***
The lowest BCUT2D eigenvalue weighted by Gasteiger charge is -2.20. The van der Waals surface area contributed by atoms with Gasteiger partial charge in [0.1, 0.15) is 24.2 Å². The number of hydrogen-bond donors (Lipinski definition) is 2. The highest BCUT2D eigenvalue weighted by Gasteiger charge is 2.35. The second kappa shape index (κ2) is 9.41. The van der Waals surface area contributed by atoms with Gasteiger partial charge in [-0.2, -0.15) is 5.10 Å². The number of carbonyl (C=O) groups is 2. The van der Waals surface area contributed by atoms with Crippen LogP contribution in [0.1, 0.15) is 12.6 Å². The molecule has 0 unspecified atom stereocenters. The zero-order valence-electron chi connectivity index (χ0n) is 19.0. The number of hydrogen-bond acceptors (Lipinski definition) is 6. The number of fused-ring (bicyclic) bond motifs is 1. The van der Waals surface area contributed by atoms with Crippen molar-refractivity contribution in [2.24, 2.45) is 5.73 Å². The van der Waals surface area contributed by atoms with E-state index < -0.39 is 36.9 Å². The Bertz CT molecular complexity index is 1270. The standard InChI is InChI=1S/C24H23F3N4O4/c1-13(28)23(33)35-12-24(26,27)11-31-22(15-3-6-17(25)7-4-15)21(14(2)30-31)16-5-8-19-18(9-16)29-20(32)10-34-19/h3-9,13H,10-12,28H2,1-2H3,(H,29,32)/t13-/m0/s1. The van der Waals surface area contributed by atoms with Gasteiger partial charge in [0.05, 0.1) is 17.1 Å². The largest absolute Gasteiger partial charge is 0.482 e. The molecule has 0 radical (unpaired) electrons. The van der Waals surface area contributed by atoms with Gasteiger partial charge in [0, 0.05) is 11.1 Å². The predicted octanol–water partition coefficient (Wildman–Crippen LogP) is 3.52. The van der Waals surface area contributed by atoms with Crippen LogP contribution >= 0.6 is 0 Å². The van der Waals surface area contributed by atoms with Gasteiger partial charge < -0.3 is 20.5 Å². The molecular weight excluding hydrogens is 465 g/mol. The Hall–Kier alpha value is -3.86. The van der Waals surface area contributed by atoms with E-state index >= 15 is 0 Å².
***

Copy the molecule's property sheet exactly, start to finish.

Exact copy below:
The lowest BCUT2D eigenvalue weighted by Gasteiger charge is -2.20. The van der Waals surface area contributed by atoms with Gasteiger partial charge in [0.1, 0.15) is 24.2 Å². The number of hydrogen-bond donors (Lipinski definition) is 2. The highest BCUT2D eigenvalue weighted by Gasteiger charge is 2.35. The second kappa shape index (κ2) is 9.41. The van der Waals surface area contributed by atoms with Gasteiger partial charge in [-0.2, -0.15) is 5.10 Å². The number of carbonyl (C=O) groups is 2. The van der Waals surface area contributed by atoms with Crippen LogP contribution in [0.1, 0.15) is 12.6 Å². The molecule has 0 unspecified atom stereocenters. The zero-order valence-electron chi connectivity index (χ0n) is 19.0. The number of hydrogen-bond acceptors (Lipinski definition) is 6. The number of fused-ring (bicyclic) bond motifs is 1. The van der Waals surface area contributed by atoms with Crippen molar-refractivity contribution in [2.24, 2.45) is 5.73 Å². The van der Waals surface area contributed by atoms with E-state index < -0.39 is 36.9 Å². The Bertz CT molecular complexity index is 1270. The standard InChI is InChI=1S/C24H23F3N4O4/c1-13(28)23(33)35-12-24(26,27)11-31-22(15-3-6-17(25)7-4-15)21(14(2)30-31)16-5-8-19-18(9-16)29-20(32)10-34-19/h3-9,13H,10-12,28H2,1-2H3,(H,29,32)/t13-/m0/s1. The van der Waals surface area contributed by atoms with Gasteiger partial charge in [0.05, 0.1) is 17.1 Å². The largest absolute Gasteiger partial charge is 0.482 e. The molecule has 0 radical (unpaired) electrons. The van der Waals surface area contributed by atoms with Gasteiger partial charge in [0, 0.05) is 11.1 Å². The predicted octanol–water partition coefficient (Wildman–Crippen LogP) is 3.52. The van der Waals surface area contributed by atoms with Crippen LogP contribution >= 0.6 is 0 Å². The van der Waals surface area contributed by atoms with Gasteiger partial charge < -0.3 is 20.5 Å². The molecular weight excluding hydrogens is 465 g/mol. The Hall–Kier alpha value is -3.86. The van der Waals surface area contributed by atoms with E-state index >= 15 is 0 Å².